Breaker Box

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  #1  
Old 05-30-02, 12:21 PM
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Breaker Box

Let me start by saying that I am a remodeling novice and don't intend to do any kind of electrical work without the help of a professional.

That said, I am looking for some advice as I am planning the new design for my kitchen. The building is a highrise, built in 1964.

The issue is with the Breaker Box (I don't even know if that's the right term). It is in the kitchen, right in the middle of everything. We do not plan to move it, because I have been told that would cost an arm and a leg, but we are hoping to work around it creatively.

To that end, I have several questions:

Are there space reqirements between the breaker box and the edge of a wall? Also, how far does a stove need to be from the breaker box? And is it possible to creatively disguise a breaker box without negatively affecting the functionality of it?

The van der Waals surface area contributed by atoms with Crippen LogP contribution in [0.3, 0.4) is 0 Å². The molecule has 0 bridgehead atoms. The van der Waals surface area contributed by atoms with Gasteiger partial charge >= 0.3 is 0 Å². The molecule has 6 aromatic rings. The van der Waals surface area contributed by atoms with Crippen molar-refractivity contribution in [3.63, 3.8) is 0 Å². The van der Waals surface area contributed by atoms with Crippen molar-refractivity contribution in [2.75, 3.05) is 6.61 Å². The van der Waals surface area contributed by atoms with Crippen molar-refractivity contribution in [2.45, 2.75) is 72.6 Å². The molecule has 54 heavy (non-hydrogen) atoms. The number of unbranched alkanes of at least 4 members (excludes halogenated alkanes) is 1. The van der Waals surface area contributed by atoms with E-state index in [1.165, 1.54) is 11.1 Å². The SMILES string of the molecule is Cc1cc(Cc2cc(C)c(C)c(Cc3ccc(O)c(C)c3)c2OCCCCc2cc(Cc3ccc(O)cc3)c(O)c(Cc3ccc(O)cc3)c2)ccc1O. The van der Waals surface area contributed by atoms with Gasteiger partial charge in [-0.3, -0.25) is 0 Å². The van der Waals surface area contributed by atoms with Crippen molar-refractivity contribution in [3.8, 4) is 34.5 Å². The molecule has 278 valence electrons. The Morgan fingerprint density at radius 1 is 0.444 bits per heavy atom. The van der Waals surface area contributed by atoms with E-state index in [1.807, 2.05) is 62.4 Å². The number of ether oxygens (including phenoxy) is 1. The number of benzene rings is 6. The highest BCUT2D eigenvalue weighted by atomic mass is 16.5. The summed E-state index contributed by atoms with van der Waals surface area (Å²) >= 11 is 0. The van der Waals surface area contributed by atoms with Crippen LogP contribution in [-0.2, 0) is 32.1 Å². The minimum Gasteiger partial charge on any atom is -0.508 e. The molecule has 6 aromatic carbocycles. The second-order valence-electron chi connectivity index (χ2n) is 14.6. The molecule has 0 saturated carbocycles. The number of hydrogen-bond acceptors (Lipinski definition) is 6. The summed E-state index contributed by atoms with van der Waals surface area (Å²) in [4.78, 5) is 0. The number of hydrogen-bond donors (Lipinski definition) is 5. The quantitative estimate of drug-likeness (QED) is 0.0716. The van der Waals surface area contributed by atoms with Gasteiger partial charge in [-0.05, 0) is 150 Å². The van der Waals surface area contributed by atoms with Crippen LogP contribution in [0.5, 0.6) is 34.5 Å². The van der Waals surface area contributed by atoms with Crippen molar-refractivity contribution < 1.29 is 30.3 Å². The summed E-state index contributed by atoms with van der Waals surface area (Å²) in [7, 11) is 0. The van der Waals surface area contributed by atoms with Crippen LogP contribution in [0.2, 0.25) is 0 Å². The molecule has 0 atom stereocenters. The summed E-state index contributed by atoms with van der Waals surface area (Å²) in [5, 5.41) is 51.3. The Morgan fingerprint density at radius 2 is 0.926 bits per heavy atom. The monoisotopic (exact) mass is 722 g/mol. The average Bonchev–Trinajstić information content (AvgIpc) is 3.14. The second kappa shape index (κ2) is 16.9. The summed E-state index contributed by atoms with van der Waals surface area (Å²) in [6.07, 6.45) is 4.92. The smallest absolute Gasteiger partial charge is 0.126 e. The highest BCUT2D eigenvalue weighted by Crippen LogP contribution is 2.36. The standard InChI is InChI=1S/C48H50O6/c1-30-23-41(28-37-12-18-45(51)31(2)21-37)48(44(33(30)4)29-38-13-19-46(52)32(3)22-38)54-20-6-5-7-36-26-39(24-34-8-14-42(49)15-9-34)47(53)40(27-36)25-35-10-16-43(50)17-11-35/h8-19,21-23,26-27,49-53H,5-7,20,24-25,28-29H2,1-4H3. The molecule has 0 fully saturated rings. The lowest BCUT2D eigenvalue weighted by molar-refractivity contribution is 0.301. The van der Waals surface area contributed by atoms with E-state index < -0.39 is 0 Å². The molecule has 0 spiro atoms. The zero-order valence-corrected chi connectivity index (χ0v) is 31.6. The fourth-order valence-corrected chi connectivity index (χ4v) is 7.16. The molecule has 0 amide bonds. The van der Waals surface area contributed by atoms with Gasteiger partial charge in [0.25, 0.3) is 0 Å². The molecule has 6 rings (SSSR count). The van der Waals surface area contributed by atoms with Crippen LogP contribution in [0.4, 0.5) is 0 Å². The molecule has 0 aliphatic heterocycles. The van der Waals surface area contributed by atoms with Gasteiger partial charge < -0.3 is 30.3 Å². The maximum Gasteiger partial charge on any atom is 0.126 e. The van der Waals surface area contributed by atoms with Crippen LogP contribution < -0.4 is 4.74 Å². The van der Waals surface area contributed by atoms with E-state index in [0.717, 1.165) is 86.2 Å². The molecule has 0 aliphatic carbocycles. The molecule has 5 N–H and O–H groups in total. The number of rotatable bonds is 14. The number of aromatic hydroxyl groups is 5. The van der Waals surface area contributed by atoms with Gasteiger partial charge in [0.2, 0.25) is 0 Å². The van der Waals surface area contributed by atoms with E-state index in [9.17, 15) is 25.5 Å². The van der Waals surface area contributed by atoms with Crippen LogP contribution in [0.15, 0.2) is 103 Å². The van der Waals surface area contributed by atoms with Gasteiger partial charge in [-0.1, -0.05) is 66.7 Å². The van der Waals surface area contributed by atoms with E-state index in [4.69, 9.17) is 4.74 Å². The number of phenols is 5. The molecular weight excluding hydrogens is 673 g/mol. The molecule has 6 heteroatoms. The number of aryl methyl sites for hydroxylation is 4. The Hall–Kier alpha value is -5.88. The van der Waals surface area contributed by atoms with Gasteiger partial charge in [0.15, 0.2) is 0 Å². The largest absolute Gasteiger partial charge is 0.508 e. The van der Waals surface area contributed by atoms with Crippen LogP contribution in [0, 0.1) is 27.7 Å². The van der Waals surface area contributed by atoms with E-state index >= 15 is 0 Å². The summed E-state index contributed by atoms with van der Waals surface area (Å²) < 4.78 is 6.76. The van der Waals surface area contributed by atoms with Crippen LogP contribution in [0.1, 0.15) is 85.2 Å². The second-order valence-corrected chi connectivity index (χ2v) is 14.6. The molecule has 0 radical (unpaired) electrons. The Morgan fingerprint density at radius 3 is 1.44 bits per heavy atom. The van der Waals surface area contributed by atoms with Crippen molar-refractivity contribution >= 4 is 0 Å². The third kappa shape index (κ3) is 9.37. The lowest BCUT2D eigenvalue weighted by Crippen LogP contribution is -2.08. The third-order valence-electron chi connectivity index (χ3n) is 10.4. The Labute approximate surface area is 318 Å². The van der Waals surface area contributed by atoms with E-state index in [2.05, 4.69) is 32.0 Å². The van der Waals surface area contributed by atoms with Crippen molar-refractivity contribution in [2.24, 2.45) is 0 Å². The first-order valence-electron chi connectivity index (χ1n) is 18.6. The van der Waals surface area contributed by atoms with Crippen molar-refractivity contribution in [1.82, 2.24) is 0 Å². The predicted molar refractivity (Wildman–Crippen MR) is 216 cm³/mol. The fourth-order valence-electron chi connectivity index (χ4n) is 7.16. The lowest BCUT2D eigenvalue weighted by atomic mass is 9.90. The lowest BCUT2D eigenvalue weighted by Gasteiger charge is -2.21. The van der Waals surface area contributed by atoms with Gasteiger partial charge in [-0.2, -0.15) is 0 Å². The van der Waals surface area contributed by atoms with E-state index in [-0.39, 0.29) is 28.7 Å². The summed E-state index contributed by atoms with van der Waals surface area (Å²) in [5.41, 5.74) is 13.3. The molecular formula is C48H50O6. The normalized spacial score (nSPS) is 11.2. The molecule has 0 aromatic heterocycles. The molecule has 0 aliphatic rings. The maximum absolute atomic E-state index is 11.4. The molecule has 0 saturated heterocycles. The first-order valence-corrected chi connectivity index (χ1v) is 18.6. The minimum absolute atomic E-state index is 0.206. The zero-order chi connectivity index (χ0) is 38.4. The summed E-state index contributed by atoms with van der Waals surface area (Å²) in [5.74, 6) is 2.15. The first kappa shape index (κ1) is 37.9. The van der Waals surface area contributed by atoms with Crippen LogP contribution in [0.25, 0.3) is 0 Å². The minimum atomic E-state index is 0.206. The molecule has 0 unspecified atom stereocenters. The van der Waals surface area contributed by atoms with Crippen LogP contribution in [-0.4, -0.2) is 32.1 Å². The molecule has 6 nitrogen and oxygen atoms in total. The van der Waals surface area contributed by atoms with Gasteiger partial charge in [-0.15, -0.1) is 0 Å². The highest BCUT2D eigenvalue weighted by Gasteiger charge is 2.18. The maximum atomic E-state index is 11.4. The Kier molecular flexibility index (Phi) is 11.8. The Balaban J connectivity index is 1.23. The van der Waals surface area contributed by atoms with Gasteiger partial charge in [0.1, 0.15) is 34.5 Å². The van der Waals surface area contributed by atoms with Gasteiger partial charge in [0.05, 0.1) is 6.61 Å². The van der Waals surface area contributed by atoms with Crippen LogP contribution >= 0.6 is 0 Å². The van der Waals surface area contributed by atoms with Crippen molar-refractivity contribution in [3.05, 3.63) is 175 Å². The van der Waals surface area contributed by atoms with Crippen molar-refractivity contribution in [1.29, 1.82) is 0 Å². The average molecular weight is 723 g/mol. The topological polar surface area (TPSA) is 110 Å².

We wanted to open up the wall around the breaker box as much as possible to create a new entryway to the kitchen and a pass-through counter-top, but we want to make sure our plans will work before we get an electrician and handyman in and before we order new kitchen cabinets.

Just FYI, before we bought the place an amateur job was done and the breaker box was built directly behind a kitchen cabinet... with the shelving blocking access. Obviously we don't want to make stupid mistakes like that, so any advice you can provide would be greatly appreciated.